‘Anyone can do math’ the mantra of Math Club
According to Math Club advisor and math teacher Rudy Cassidy, math has the potential to “create a better world” and is an “essential tool” in everyday life.
The club meets on Mondays at 3:45 p.m. in room 300, Cassidy’s classroom, where they teach Geometry and Calculus. The club has over 20 members but five to 10 students regularly attend.
Some active members include President Eric Lian, Evan Kang, Cynthia Tian, Daniella Sherman, Kouta Ueki, and this reporter. “It’s a good group of students,” Cassidy said.
Anyone can join Math Club, according to Cassidy. They start out with easy problems but move to “very advanced college-level math” over time.
Cassidy is a believer that “anyone can do math,” noting that “even though it’s college level some of the freshmen can solve it.”
Lian is the student leader who designs problem sets, bringing them to the club. He is also responsible for letting people know when there are going to be math competitions and when there are other club events coming up.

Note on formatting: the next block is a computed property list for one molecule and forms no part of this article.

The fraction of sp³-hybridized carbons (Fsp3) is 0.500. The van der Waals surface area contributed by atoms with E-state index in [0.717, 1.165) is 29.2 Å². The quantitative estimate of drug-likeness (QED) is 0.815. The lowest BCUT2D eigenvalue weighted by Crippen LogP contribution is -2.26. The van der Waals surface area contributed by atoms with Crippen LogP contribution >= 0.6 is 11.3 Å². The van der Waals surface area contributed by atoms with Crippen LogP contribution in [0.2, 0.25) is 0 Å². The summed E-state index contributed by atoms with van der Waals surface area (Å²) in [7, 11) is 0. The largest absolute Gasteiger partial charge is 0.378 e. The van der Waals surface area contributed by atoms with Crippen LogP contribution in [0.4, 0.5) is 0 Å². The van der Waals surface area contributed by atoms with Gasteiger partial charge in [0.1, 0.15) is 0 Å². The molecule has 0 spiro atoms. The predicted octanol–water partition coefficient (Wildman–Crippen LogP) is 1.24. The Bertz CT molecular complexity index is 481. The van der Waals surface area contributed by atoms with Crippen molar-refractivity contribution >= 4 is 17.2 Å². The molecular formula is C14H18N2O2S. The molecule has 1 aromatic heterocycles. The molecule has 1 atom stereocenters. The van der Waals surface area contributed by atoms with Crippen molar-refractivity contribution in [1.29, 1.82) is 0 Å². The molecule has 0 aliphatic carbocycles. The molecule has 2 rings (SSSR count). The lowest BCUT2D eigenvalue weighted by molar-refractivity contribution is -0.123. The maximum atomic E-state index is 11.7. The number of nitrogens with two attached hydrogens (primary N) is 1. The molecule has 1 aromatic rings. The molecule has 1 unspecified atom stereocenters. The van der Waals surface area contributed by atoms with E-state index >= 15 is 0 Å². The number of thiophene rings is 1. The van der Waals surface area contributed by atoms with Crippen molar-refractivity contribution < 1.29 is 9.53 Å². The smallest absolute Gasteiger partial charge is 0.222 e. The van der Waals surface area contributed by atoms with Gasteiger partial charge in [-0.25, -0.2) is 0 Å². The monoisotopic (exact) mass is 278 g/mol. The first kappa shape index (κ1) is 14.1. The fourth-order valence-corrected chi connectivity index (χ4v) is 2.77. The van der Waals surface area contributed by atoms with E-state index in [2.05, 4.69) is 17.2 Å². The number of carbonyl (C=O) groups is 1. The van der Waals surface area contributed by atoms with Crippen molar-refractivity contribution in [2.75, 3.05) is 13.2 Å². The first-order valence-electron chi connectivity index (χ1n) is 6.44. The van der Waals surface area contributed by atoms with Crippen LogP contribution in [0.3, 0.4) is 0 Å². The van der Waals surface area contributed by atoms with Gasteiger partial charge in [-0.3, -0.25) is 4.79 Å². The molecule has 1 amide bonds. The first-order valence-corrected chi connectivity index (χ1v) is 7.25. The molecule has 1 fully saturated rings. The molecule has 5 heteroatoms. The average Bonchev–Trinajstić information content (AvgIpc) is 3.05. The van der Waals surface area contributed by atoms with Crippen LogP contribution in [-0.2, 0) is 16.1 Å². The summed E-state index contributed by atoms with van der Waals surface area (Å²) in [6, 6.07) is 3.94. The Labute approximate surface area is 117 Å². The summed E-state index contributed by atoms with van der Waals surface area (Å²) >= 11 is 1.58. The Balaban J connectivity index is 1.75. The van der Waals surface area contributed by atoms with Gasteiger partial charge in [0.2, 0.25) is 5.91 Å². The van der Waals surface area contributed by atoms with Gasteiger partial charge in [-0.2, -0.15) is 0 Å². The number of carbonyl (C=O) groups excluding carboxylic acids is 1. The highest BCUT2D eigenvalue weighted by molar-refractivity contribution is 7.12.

Other students can also “bring [their] own math problems [they] want to work on or can work on the math problems that are provided by the club,” said Cassidy.
Math club is a “brand new club this year” which is why Cassidy would like more people to know about it. Cassidy added that “students who solve math get candy.” They used to run a math extra-help center at another school where every student who showed up and did math got candy which they said ended up “helping a lot of struggling students.”
“We love to help people love math. Show up to math club and we’ll make it easy for you,” they said.
One goal they have in addition to drawing in those who already love math is to invite in and welcome those who struggle with it.
Another mission for Math Club is to give students a place to share their viewpoints. “Amherst has a brilliant community full of individuals who are [creative] and going to do great things,” said Cassidy.